eBay v. MercExchange
The upcoming MercExchange case is important, but it will not lead directory to a compulsory patent licenses on any large scale. In this case, patentee MercExchange won its infringement suit against eBay, but was denied a permanent injunction. The district court gave four reasons for denying the injunction.
- General concern over the viability of business method patents;
- A strong likelihood of continuing disputes based on eBay workarounds;
- MercExchange’s willingness to license; and
- MercExchange’s failure to request a preliminary injunction.
Reviewing them in turn, the Federal Circuit panel dismissed each of these reasons — finding each unpersuasive. Ultimately, finding that the defendant had shown “no reason to depart from the general rule that courts will issue permanent injunctions against patent infringement absent exceptional circumstances.”
Now, this case has arrived at the Supreme Court to question this “general rule.” In the backdrop, the statute in question — 35 U.S.C § 283 — is written with the standard equitable language seemingly implying that injunctions are discretionary:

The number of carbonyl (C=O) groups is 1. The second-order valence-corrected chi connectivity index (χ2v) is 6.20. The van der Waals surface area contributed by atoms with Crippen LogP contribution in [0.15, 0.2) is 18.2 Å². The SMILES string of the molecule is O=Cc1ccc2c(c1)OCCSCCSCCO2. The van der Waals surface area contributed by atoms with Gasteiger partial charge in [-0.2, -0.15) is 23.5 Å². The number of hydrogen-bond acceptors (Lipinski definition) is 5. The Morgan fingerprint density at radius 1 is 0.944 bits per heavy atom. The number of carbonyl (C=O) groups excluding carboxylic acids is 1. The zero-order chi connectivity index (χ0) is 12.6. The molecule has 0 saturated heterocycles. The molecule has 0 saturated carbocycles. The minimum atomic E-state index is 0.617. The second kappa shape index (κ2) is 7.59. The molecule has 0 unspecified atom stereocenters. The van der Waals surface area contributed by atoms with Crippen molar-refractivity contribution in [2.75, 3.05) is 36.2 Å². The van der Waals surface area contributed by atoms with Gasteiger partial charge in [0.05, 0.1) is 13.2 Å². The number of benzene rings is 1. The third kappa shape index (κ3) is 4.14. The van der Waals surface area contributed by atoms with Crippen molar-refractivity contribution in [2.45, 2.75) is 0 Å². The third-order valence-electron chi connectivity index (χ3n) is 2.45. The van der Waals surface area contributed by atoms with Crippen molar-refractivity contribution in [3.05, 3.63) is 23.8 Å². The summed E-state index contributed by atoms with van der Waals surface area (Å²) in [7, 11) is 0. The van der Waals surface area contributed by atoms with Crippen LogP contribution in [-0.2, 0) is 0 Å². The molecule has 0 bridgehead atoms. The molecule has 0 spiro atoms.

The several courts having jurisdiction of cases under this title may grant injunctions in accordance with the principles of equity to prevent the violation of any right secured by patent, on such terms as the court deems reasonable.
It is unclear at this point what a damages calculation would be in a case where a permanent injunction is denied — probably most importantly is whether a patentee will be allowed treble damages for the ongoing infringement.